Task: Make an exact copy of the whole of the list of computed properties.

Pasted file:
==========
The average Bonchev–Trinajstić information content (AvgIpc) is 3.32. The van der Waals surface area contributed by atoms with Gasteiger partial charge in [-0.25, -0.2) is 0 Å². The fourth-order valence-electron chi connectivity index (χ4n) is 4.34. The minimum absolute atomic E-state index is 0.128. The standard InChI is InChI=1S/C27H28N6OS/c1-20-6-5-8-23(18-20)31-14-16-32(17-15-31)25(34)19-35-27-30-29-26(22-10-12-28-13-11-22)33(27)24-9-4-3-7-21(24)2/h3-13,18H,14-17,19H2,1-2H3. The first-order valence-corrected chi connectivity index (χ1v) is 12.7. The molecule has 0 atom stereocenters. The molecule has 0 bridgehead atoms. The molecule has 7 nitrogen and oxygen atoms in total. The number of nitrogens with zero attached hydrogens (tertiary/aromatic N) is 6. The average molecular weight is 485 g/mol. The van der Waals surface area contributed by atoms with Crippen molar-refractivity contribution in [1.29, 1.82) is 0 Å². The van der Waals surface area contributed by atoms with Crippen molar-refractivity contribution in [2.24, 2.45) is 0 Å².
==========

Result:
The average Bonchev–Trinajstić information content (AvgIpc) is 3.32. The van der Waals surface area contributed by atoms with Gasteiger partial charge in [-0.25, -0.2) is 0 Å². The fourth-order valence-electron chi connectivity index (χ4n) is 4.34. The minimum absolute atomic E-state index is 0.128. The standard InChI is InChI=1S/C27H28N6OS/c1-20-6-5-8-23(18-20)31-14-16-32(17-15-31)25(34)19-35-27-30-29-26(22-10-12-28-13-11-22)33(27)24-9-4-3-7-21(24)2/h3-13,18H,14-17,19H2,1-2H3. The first-order valence-corrected chi connectivity index (χ1v) is 12.7. The molecule has 0 atom stereocenters. The molecule has 0 bridgehead atoms. The molecule has 7 nitrogen and oxygen atoms in total. The number of nitrogens with zero attached hydrogens (tertiary/aromatic N) is 6. The average molecular weight is 485 g/mol. The van der Waals surface area contributed by atoms with Crippen molar-refractivity contribution in [1.29, 1.82) is 0 Å². The van der Waals surface area contributed by atoms with Crippen molar-refractivity contribution in [2.24, 2.45) is 0 Å².